3.6. Pre-Installation Hardware and Operating System Setup

This section will walk you through pre-installation hardware setup, if any, that you will need to do prior to installing Debian. Generally, this involves checking and possibly changing firmware settings for your system. The “firmware” is the core software used by the hardware; it is most critically invoked during the bootstrap process (after power-up). Known hardware issues affecting the reliability of Debian GNU/Linux on your system are also highlighted.

3.6.1. Firmware Revisions and Existing OS Setup

Motorola 680x0 machines are generally self-configuring and do not require firmware configuration. However, you should make sure that you have the appropriate ROM and system patches. On the Macintosh, MacOS version >= 7.1 is recommended because version 7.0.1 contains a bug in the video drivers preventing the boot loader from deactivating the video interrupts, resulting in a boot hang. On the BVM VMEbus systems you should make sure you are using BVMBug revision G or higher boot ROMs. The BVMBug boot ROMs do not come as standard on the BVM systems but are available from BVM on request free of charge.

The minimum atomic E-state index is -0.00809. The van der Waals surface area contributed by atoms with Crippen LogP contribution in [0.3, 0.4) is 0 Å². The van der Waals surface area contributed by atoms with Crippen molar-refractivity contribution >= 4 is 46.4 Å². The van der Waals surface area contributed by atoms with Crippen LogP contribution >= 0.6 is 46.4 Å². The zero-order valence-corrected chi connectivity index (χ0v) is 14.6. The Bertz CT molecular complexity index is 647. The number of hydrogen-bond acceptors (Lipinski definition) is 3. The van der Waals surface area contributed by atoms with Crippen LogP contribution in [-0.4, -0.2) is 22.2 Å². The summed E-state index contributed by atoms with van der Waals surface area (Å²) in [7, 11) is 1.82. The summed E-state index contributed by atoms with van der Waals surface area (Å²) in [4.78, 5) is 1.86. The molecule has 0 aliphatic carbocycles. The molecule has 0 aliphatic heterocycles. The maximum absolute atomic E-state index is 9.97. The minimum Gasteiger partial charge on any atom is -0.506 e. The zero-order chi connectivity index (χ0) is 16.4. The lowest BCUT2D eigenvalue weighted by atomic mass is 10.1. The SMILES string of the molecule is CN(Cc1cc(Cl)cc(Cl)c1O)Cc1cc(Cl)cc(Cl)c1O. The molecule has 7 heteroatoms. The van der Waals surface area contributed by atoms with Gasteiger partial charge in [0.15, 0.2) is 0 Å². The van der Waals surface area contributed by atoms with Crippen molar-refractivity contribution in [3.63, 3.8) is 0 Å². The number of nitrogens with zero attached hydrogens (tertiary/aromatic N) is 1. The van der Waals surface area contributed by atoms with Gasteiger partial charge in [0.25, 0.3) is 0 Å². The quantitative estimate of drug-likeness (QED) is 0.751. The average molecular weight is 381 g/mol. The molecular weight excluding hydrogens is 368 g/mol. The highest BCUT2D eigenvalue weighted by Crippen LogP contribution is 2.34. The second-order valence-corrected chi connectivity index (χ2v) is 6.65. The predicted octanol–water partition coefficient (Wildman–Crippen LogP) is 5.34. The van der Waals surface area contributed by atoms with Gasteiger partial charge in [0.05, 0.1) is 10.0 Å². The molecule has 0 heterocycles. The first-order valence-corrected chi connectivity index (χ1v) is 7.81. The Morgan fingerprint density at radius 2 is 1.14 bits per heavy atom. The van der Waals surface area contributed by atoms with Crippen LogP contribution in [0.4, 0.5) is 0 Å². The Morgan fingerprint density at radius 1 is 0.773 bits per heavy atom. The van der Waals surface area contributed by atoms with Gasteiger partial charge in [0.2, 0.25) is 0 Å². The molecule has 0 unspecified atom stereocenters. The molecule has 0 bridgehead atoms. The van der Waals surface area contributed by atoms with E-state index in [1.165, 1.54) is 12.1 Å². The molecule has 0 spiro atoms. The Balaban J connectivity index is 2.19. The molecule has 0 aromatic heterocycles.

3.6.2. Hardware Issues to Watch Out For

Many people have tried operating their 90 MHz CPU at 100 MHz, etc. It sometimes works, but is sensitive to temperature and other factors and can actually damage your system. One of the authors of this document over-clocked his own system for a year, and then the system started aborting the gcc program with an unexpected signal while it was compiling the operating system kernel. Turning the CPU speed back down to its rated value solved the problem.

The gcc compiler is often the first thing to die from bad memory modules (or other hardware problems that change data unpredictably) because it builds huge data structures that it traverses repeatedly. An error in these data structures will cause it to execute an illegal instruction or access a non-existent address. The symptom of this will be gcc dying from an unexpected signal.

Atari TT RAM boards are notorious for RAM problems under Linux; if you encounter any strange problems, try running at least the kernel in ST-RAM. Amiga users may need to exclude RAM using a booter memfile. More than 64 MB RAM

The Linux Kernel cannot always detect what amount of RAM you have. If this is the case please look at Section 5.2, “Boot Parameters”.